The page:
Frequently Asked Questions
Click on each question to learn more!
How does it work?
These steps are followed for both community-based tips and for tips about school-related incidents.
- Tipster – You contact us with your information
using our tip phone line, website, or mobile app. We do not ask your
name, collect your phone number, IP address, or any information about
you. All information you provide is protected, by State Law, from
disclosure. Because we don’t know who you are, there is no way we can
associate you with the tip information. The only way anyone will know
you submitted a tip is if you tell them.
NOTE: A tip is not a substitute for calling 911 in an emergency. The time it takes to respond to a tip varies.
- Assigned Tip Number – You will receive a unique tip number and password assigned to your tip. Be sure to keep them safe and have them when you try to call again or access the tips. These are the only way you are able to access the tip information and the only way we can communicate with you. Keep them where you can find them later and don’t tell anyone where they are.
- Double Check – When you submit a tip, we double check to make sure it contains no information that may possibly identify you. If there is, we will remove it before it is sent to law enforcement or school administration. You also should double check (by calling the tip line or logging back in to the tip on the web or mobile app using the tip number and password you were given) so we can ask you follow-up questions and so you can add any new information you might have.
- You’ve Got Mail – After the tip has been reviewed and any potentially identifying information is removed, the tip will be distributed to the appropriate law enforcement agency or school administrator for review and investigation.
- Investigation – Law enforcement or school administration will investigate the information provided in the tip. To be acted upon, a tip must be corroborated by other evidence or information. Once the tip is resolved, the law enforcement agency or school administration will provide a disposition describing what happened and what, if any, action was taken. NOTE: intentionally and repetitively providing false information in a tip can result in investigation and prosecution. Hoax threats are a federal offense.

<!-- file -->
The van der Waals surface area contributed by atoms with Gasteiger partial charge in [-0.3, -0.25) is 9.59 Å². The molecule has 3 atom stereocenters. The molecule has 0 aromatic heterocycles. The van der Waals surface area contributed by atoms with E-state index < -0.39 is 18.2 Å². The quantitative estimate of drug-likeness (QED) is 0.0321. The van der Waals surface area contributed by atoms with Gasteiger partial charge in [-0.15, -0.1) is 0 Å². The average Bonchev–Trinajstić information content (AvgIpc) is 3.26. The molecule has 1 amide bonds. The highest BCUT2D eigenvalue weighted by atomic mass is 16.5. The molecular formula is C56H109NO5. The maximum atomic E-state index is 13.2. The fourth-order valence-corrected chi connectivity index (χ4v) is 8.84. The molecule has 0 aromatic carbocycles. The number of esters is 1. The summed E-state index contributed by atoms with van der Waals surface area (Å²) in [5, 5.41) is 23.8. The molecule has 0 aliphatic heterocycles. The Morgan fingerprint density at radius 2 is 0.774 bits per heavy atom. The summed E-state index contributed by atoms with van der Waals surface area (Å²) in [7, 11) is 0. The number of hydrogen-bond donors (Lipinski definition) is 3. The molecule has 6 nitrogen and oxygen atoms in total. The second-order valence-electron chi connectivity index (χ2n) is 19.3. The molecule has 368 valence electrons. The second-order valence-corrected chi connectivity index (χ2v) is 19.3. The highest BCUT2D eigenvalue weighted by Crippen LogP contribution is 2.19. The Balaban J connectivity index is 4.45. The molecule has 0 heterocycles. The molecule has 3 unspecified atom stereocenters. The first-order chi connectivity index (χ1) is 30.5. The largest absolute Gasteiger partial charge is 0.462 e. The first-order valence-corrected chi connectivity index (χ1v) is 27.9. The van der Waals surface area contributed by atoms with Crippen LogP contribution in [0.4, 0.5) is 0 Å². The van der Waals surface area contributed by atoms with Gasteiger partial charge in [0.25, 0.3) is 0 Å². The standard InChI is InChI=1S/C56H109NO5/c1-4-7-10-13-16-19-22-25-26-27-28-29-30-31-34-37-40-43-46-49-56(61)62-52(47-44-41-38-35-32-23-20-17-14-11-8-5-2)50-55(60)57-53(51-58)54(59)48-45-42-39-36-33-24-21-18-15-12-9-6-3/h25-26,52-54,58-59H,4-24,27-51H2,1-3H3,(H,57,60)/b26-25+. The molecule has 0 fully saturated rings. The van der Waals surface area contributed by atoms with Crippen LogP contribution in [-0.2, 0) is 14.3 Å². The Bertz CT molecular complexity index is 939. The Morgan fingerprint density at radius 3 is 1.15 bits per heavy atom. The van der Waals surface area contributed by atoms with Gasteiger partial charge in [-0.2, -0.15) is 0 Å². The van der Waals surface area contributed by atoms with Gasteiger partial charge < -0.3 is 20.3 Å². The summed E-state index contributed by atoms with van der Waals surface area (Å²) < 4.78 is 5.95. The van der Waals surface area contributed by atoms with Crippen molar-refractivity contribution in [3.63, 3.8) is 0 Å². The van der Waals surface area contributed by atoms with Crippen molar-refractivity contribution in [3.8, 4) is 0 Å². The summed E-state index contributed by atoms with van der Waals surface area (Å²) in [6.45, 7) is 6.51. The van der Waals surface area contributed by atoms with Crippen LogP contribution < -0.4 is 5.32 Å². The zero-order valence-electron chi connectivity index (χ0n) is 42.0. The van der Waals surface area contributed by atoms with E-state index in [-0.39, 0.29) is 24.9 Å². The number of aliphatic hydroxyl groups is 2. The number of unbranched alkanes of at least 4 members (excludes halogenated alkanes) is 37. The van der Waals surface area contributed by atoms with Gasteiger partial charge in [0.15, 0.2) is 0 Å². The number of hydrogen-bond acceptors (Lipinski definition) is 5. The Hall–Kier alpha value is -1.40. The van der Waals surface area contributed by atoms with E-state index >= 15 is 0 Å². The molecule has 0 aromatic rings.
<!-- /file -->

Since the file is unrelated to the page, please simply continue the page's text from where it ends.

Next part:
- Reward – If the tip information leads to arrest by law enforcement, or administrative discipline by a school administration, the tipster may be eligible for a CASH reward. Reward amounts are determined and approved by the Brazos County Crime Stoppers Board of Directors.
- Payday – The only way you can know about your reward is for you to call or log in (with your assigned tip number and password) to your tip and to receive instructions about how to pick up your reward. If you don’t have your tip number and password we have no way to access your tip so you can’t receive a reward. If you were approved for a reward, you will be given a new, randomly generated code to use to pick up your reward.
- $$$ - Take your tip ID and new code to a secure location to pick up your cash reward. The only information you will need is your tip ID number and the new code you are given.
- A Safe Community – Your participation helps to create a safer community that benefits all of us.
How is Crime Stoppers Funded?
Crime Stopper Programs are organized as a not for profit organization (Charity). A civilian community board of directors provides direction as to the financial and promotional activities of the program. The board of directors enhances the community involvement aspect, and its function is vital to the programs success.